Wednesday 26 October 2016

Aguero hits five in 20 minutes to turn City fans' boos to cheers

Manchester City 6 Newcastle United 1

Paul Wilson

Published 04/10/2015 | 02:30

Sergio Aguero of Manchester City celebrates scoring his team's six goal
Sergio Aguero of Manchester City celebrates scoring his team's six goal
Sergio Aguero of Manchester City scores his fourth and team's fifth goal
Yoan Gouffran of Newcastle United takes posession
Jesus Navas of Manchester City in action

Sergio Aguero scored five goals in 20 minutes as Manchester City moved back to the top of the table by running riot against Newcastle. A record scoring feat was all the more remarkable for being impossible to predict at half-time, when City were jeered off the field by their own supporters.

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For poor old Newcastle, still searching for their first win and in front for much of the first half, this outcome was even more cruel than Chelsea's late comeback last week. At least they salvaged a point from that match.

Here, despite more than holding their own in a first half they shaded, they were blown away by a second half explosion that came without warning. Only four other players - Dimitar Berbatov, Andy Cole, Jermain Defoe and Alan Shearer - have scored five goals in Premier League matches, and Aguero was quickest of the quintet by a distance. "We made mistakes and Aguero is a world class finisher," a disconsolate Steve McClaren said. "We showed some of our strengths today but also some of our weaknesses. Conceding five goals in 13 minutes is obviously an issue. We have to toughen up, but City are probably going to win the league this year."

City could have gone ahead in the first few minutes when Tim Krul could not quite hold a Kevin De Bruyne free-kick at the foot of a post. An almighty goalline scramble ensued but somehow Newcastle survived. A couple of minutes later Kevin Mbabu got in the way of a close range Aguero header and that was all the home side managed to create in the first half hour, despite fielding their first-choice attacking quartet for the first time in the Premier League.

Considering the amount of money involved in bringing in De Bruyne and Raheem Sterling, City's lack of penetration was a worry, particularly as Newcastle appeared capable of opening up their opponents with ease. A couple of times City were reprieved by borderline offside decisions, and Hart came to the rescue by sticking out a leg when Mitrovic should have scored, so there was no question that Newcastle deserved the lead they took through exposing the uncertainty that afflicts this defence whenever Vincent Kompany is missing.

First Mbabu knocked the ball past Pablo Zabaleta on the left and confidently beat him for speed. Eliaquim Mangala managed to cut out the cross but only succeeded in setting up Georginio Wijnaldum to produce a better delivery for Mitrovic to beat Hart with a free header.

The only good news for City was that Newcastle did not add to their lead. As half-time approached the home side gradually clawed their way back, with first Aguero and then Fernandinho sending shots narrowly wide. An equaliser finally arrived three minutes before the break, Fernandinho heading David Silva's cross back across goal for Aguero to finish, yet there were still half-hearted boos as the players left the field. Not full-throated, angry dissent, just a low-level expression of disappointment. City are supposed to be better than this.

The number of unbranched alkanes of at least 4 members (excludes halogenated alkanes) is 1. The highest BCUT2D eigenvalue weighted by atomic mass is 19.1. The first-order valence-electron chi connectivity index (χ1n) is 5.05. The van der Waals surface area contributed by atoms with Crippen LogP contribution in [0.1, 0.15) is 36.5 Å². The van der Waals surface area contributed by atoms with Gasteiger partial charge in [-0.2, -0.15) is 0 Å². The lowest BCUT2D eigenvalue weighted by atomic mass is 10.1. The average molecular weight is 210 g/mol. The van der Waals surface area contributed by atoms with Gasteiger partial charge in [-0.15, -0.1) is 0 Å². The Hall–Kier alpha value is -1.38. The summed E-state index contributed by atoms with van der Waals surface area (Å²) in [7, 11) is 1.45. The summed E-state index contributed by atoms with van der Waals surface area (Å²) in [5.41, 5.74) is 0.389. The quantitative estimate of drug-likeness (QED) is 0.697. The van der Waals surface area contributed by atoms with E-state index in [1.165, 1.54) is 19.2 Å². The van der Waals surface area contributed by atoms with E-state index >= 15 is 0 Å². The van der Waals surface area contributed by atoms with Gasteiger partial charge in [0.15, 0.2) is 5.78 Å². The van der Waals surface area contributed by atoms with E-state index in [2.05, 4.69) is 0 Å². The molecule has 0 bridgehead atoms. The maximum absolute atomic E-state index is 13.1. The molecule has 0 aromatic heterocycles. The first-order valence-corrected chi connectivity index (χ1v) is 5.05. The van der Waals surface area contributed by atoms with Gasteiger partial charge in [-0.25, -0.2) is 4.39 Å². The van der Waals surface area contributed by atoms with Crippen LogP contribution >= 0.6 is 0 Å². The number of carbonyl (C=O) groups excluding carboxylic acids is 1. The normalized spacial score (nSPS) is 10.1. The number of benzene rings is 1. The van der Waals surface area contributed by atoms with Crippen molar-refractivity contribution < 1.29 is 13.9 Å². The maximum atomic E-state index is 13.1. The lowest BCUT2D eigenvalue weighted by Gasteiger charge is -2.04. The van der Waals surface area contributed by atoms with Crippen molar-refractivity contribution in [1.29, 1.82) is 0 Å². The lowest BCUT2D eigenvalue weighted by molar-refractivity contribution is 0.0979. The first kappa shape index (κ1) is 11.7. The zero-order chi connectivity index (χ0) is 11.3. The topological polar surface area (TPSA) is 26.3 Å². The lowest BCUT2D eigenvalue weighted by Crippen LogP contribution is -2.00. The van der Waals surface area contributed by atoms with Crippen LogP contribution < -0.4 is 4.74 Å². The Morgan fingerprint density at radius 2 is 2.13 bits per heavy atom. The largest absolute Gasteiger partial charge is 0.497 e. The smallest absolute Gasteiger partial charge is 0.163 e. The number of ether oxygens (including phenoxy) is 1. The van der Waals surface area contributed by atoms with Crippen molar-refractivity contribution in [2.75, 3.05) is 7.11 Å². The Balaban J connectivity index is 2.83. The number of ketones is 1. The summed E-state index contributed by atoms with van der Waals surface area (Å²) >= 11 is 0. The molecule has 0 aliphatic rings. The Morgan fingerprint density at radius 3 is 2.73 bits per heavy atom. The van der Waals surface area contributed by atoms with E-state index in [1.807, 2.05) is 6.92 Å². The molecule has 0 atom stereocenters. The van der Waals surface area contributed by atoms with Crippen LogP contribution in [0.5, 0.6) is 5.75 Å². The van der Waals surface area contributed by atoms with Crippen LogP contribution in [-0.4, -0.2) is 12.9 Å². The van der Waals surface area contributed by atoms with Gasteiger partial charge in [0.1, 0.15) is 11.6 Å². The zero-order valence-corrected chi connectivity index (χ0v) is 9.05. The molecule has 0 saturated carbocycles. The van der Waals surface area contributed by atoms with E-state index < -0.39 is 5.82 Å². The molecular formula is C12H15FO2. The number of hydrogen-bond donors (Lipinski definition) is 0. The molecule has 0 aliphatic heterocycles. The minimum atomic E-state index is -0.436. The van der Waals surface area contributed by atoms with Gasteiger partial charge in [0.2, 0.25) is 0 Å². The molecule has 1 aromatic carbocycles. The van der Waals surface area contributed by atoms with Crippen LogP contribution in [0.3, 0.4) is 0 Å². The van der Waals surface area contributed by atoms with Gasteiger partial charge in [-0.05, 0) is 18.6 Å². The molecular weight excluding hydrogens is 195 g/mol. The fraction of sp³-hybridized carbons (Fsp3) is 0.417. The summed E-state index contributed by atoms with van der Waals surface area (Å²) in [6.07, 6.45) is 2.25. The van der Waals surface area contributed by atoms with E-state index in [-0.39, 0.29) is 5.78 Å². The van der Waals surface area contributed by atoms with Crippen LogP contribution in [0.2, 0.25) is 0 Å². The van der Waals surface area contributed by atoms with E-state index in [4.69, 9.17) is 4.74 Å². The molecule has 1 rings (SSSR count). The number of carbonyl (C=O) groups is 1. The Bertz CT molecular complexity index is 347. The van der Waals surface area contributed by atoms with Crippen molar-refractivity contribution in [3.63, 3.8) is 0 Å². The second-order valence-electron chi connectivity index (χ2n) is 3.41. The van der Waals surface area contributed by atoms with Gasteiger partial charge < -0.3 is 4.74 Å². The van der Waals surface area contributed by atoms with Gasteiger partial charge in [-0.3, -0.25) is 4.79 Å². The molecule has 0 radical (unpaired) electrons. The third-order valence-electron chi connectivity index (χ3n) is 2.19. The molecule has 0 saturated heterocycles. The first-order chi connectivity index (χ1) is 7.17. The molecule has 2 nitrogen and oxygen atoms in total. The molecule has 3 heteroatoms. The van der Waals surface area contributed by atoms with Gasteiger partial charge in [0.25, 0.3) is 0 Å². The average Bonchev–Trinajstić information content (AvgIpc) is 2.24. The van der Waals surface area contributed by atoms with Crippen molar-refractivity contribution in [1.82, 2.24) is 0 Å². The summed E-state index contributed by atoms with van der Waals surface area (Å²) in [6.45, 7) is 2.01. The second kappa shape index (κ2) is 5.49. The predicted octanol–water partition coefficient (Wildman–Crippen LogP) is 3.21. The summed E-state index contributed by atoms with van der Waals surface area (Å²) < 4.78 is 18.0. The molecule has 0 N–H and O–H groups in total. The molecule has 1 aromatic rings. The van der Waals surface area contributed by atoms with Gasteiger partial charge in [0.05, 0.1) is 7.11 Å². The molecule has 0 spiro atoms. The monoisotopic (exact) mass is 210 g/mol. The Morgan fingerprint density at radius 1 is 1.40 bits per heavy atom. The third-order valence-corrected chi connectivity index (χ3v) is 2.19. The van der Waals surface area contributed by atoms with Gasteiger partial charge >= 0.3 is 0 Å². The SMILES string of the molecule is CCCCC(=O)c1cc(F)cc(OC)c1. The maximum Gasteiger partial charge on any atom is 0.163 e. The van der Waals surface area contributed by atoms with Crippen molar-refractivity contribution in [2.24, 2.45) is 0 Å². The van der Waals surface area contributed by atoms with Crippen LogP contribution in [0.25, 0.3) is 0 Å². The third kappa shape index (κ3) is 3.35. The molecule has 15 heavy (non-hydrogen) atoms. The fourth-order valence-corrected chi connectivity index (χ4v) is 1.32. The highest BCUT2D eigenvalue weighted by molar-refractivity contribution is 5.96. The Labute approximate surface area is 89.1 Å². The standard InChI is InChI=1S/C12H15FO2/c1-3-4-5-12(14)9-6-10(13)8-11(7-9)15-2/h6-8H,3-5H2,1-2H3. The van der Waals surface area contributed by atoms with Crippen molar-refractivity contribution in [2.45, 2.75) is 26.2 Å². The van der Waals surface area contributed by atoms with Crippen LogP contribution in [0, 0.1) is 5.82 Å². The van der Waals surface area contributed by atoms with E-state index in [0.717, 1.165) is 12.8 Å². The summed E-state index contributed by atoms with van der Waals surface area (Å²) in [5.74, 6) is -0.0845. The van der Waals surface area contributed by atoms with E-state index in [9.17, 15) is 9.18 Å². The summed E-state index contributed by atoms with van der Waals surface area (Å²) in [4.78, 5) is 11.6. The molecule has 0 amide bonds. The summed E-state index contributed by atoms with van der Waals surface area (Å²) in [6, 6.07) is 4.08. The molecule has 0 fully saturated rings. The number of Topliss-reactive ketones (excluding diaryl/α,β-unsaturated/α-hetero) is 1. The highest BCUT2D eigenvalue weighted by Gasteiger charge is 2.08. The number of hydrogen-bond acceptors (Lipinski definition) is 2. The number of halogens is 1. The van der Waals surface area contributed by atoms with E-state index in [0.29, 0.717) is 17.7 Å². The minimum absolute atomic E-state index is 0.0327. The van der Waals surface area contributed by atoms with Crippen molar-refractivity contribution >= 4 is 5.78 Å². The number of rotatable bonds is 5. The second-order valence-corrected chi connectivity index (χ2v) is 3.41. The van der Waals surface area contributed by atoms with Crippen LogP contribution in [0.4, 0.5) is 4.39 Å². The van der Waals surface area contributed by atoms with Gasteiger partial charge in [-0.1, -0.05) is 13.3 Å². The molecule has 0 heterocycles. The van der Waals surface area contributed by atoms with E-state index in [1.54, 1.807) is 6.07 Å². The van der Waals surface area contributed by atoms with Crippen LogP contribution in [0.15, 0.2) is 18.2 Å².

It was no surprise when the ineffective Sterling was replaced by Jesus Navas for the second half, because it was exactly what some of the home fans had been demanding. It does not necessarily follow that the substitution changed the course of the game, for Navas was not immediately involved and Newcastle contributed to their own downfall by dozily surrendering possession in their own half to invite Aguero to score a quick second.

Nevertheless the fact remains that a mere five minutes after the restart City were 3-1 in front. Silva, especially, seemed to come into his own once City had reorganised. "It was not a good day for Raheem," Manuel Pellegrini said. "We needed a different way to try to penetrate, and David found more room in the second half."

While there was a touch of good fortune about Aguero's second, a deflection off Yoan Gouffran making life difficult for Krul, there was nothing streaky about the rest. The Argentine's third goal came just eight minutes after the first when he latched in to De Bruyne's through-ball and instinctively lifted a shot over Krul. On the hour the Newcastle defence unwisely stood off the striker to allow a shot from the angle of the area with wholly predictable results, before Aguero turned up on the end of a neat passing triangle involving Silva and De Bruyne to steer in a fifth.

The Aguero-fest was only interrupted when De Bruyne scored City's fourth, arguably the best of the afternoon, meeting a Navas cross from the right with a perfectly executed volley. There were more grumbles from the home fans when spoilsport Pellegrini withdrew City's hero shortly after his fifth, though this time they were clearly intended in jest. Had he remained on the field against a dispirited Newcastle side a Premier League record, if not double figures, might have been within reach. Wilfried Bony must have had decidedly mixed feelings about coming on as the follow-up act.

"Kun is amazing, a player who can always make a difference," Pellegrini said, before revealing Aguero had received treatment for a sore thigh during the interval. "It must have been a good treatment, yes?"

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